Because of the prevailing westerly winds that sweep weather systems eastward from the interior of the continent, the Atlantic Ocean has a relatively small effect on Pennsylvania’s climate. The state has climates that are generally known as humid continental. There are distinct seasonal variations and an abundance of rainfall.
Although average temperatures in the north are cooler than those in the south, altitude is particularly important in accounting for climatic variations. The state’s lowland climatic region changes into the upland climatic region at an elevation of about 300 m (about 1,000 ft).
Lowland Pennsylvania includes the Atlantic Coastal Plain and the low-lying hills of the southeast, the valleys of the Ridge and Valley, and the river valleys converging on Pittsburgh. These areas have comparatively long summers and mild winters, with growing seasons ranging from five to seven months and mean annual temperatures ranging from about 12°C (about 54°F) at Philadelphia to about 10°C (about 50°F) in the central valleys.
Upland Pennsylvania includes the higher ridges of the Ridge and Valley and most of the Allegheny Plateaus. Summers are short and winters are comparatively severe.
The growing season is commonly no more than three to four months long, and the mean annual temperature ranges from about 7° to 9°C (about 44° to 49°F).A third type of climate is prevalent in a small area near Lake Erie. The climate there is influenced by the presence of the lake, which is warmer in winter and cooler in summer than the surrounding land. Consequently, the city of Erie has a growing season almost as long as that of Philadelphia and southeastern Pennsylvania, in sharp contrast to the land between. Summers around Erie are long but relatively cool, with a July mean of 19°C (66°F). Winters are comparatively short and not nearly as severe as those farther inland. Erie’s January mean is -2°C (28°F).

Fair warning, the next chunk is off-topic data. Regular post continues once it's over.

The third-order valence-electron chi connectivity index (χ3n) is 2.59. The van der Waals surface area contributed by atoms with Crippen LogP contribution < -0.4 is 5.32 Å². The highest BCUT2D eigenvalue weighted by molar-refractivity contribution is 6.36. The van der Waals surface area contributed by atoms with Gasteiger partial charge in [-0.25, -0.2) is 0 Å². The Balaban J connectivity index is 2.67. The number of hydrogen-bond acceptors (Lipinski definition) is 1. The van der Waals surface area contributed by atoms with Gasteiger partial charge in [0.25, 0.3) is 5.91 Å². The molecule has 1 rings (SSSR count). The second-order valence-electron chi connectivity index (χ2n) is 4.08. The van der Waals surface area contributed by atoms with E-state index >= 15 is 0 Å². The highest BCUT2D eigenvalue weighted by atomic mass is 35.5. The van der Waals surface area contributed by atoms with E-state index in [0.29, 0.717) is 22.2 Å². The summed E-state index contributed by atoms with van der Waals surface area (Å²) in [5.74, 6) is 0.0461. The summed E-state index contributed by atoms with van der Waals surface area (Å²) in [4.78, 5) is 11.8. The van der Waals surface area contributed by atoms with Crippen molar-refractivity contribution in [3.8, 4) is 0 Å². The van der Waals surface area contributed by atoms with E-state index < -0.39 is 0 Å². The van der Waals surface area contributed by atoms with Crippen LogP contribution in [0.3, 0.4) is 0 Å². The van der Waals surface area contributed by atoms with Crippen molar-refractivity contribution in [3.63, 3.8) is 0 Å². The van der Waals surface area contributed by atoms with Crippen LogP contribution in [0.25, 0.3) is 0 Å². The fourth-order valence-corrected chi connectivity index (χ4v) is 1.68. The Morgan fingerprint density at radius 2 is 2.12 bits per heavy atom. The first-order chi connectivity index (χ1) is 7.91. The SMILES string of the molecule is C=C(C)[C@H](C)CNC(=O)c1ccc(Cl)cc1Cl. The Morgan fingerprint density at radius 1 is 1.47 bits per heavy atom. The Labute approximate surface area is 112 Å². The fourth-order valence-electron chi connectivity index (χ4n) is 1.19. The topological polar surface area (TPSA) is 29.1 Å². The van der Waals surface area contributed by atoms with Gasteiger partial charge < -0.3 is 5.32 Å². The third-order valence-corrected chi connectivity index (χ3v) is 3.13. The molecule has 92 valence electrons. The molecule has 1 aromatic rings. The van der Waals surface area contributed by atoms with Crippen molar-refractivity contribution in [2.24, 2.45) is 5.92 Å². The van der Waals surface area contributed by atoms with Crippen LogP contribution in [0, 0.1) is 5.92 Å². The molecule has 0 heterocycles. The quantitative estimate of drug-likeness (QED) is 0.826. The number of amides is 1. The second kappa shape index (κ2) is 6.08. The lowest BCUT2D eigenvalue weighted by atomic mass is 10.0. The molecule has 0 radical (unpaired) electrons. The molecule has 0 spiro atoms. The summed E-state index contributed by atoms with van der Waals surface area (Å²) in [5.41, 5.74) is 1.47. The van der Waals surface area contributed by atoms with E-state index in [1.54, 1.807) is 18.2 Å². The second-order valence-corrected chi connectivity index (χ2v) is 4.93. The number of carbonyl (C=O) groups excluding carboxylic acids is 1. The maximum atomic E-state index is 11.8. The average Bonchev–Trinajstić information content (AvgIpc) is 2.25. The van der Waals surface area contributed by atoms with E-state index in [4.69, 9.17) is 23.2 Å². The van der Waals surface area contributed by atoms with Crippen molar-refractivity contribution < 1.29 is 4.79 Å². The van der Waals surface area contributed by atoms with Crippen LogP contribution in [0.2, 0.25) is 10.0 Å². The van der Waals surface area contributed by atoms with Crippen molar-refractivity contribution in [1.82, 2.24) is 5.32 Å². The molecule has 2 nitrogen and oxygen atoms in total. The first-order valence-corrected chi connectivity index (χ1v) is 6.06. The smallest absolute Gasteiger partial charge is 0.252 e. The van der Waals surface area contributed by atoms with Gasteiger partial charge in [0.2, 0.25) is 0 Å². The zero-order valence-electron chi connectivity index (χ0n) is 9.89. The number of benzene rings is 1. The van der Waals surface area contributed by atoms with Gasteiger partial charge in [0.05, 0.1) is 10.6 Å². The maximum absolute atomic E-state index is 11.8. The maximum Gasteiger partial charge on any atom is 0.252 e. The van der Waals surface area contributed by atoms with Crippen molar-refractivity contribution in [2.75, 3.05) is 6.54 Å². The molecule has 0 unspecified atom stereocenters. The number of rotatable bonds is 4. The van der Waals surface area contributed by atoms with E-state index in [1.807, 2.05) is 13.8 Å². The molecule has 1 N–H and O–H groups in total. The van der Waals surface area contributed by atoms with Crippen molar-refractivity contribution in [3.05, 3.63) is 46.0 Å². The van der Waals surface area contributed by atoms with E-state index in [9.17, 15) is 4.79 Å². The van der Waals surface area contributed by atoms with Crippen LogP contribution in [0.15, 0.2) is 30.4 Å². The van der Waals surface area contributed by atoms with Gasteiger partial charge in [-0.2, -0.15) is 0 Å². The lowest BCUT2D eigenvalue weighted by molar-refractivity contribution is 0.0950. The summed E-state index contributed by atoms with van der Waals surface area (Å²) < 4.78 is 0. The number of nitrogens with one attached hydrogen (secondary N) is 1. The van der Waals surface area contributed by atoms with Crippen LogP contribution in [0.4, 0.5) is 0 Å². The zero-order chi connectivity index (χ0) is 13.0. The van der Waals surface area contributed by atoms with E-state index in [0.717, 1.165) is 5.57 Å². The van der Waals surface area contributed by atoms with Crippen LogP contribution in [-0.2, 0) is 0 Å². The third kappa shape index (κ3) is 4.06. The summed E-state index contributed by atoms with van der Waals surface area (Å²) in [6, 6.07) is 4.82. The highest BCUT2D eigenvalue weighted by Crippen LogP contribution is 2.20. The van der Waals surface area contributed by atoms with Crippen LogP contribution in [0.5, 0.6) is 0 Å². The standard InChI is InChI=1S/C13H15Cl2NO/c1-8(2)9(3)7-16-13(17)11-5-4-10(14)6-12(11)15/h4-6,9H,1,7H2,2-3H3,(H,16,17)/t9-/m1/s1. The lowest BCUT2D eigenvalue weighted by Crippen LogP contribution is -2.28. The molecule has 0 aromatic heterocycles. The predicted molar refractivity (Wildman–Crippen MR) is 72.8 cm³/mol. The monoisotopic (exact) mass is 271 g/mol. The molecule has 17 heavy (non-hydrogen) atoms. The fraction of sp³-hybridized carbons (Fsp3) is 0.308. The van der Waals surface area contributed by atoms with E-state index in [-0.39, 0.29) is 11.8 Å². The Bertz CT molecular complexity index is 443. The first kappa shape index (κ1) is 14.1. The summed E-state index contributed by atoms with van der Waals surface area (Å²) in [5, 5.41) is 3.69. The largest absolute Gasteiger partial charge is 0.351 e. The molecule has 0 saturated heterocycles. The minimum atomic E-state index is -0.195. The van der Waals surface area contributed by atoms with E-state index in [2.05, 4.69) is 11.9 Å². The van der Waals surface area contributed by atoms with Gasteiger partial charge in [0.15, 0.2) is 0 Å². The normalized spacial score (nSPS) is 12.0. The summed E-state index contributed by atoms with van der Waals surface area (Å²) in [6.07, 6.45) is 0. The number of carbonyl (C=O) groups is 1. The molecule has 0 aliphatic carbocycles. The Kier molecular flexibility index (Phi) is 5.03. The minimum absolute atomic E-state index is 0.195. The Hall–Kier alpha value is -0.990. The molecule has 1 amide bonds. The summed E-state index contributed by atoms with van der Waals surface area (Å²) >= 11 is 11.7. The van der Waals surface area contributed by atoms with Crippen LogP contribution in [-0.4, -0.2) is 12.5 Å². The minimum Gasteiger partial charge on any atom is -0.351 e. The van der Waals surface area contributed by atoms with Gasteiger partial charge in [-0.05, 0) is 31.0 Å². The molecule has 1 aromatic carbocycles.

Rainfall averages 1,070 mm (42 in) a year, ranging from about 910 mm (about 36 in) in the southwest to 1,270 mm (50 in) and more at higher elevations in the Allegheny and Pocono mountains. Rainfall is heaviest during spring and summer, when it is most needed for growing crops. Snowfall is fairly heavy throughout much of the Allegheny Plateaus, and snow remains on the ground for most of the winter. "Pennsylvania" © Emmanuel BUCHOT, Encarta, Wikipedia
Photos of European countries to visit
Photos of Asian countries to visit
Photos of America